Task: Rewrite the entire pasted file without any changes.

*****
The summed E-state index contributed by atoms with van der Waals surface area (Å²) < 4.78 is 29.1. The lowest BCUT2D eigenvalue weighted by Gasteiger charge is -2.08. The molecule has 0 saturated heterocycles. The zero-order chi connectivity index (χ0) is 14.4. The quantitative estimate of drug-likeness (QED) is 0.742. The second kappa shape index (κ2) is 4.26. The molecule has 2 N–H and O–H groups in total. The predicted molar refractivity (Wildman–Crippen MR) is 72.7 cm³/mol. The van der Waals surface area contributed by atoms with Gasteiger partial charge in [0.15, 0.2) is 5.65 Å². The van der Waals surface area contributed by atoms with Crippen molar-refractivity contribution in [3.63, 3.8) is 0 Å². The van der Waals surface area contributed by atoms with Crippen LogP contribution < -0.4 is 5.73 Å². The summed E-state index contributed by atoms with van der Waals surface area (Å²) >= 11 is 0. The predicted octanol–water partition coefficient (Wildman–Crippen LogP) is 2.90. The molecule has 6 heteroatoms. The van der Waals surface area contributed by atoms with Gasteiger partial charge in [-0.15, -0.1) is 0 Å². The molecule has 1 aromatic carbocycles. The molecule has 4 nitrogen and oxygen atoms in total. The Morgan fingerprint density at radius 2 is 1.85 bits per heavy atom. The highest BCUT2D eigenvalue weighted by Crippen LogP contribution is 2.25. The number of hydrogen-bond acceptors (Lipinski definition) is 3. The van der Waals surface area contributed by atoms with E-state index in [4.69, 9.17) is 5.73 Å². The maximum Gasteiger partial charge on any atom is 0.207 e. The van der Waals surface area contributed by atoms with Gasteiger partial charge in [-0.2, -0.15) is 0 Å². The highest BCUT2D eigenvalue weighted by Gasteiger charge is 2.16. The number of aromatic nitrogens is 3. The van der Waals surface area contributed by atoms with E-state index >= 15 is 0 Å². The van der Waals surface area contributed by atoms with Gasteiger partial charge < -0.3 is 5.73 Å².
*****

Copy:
The summed E-state index contributed by atoms with van der Waals surface area (Å²) < 4.78 is 29.1. The lowest BCUT2D eigenvalue weighted by Gasteiger charge is -2.08. The molecule has 0 saturated heterocycles. The zero-order chi connectivity index (χ0) is 14.4. The quantitative estimate of drug-likeness (QED) is 0.742. The second kappa shape index (κ2) is 4.26. The molecule has 2 N–H and O–H groups in total. The predicted molar refractivity (Wildman–Crippen MR) is 72.7 cm³/mol. The van der Waals surface area contributed by atoms with Gasteiger partial charge in [0.15, 0.2) is 5.65 Å². The van der Waals surface area contributed by atoms with Crippen molar-refractivity contribution in [3.63, 3.8) is 0 Å². The van der Waals surface area contributed by atoms with Crippen LogP contribution < -0.4 is 5.73 Å². The summed E-state index contributed by atoms with van der Waals surface area (Å²) >= 11 is 0. The predicted octanol–water partition coefficient (Wildman–Crippen LogP) is 2.90. The molecule has 6 heteroatoms. The van der Waals surface area contributed by atoms with Gasteiger partial charge in [-0.15, -0.1) is 0 Å². The molecule has 1 aromatic carbocycles. The molecule has 4 nitrogen and oxygen atoms in total. The Morgan fingerprint density at radius 2 is 1.85 bits per heavy atom. The highest BCUT2D eigenvalue weighted by Crippen LogP contribution is 2.25. The number of hydrogen-bond acceptors (Lipinski definition) is 3. The van der Waals surface area contributed by atoms with E-state index in [4.69, 9.17) is 5.73 Å². The maximum Gasteiger partial charge on any atom is 0.207 e. The van der Waals surface area contributed by atoms with Gasteiger partial charge in [-0.2, -0.15) is 0 Å². The highest BCUT2D eigenvalue weighted by Gasteiger charge is 2.16. The number of aromatic nitrogens is 3. The van der Waals surface area contributed by atoms with E-state index >= 15 is 0 Å². The van der Waals surface area contributed by atoms with Gasteiger partial charge < -0.3 is 5.73 Å².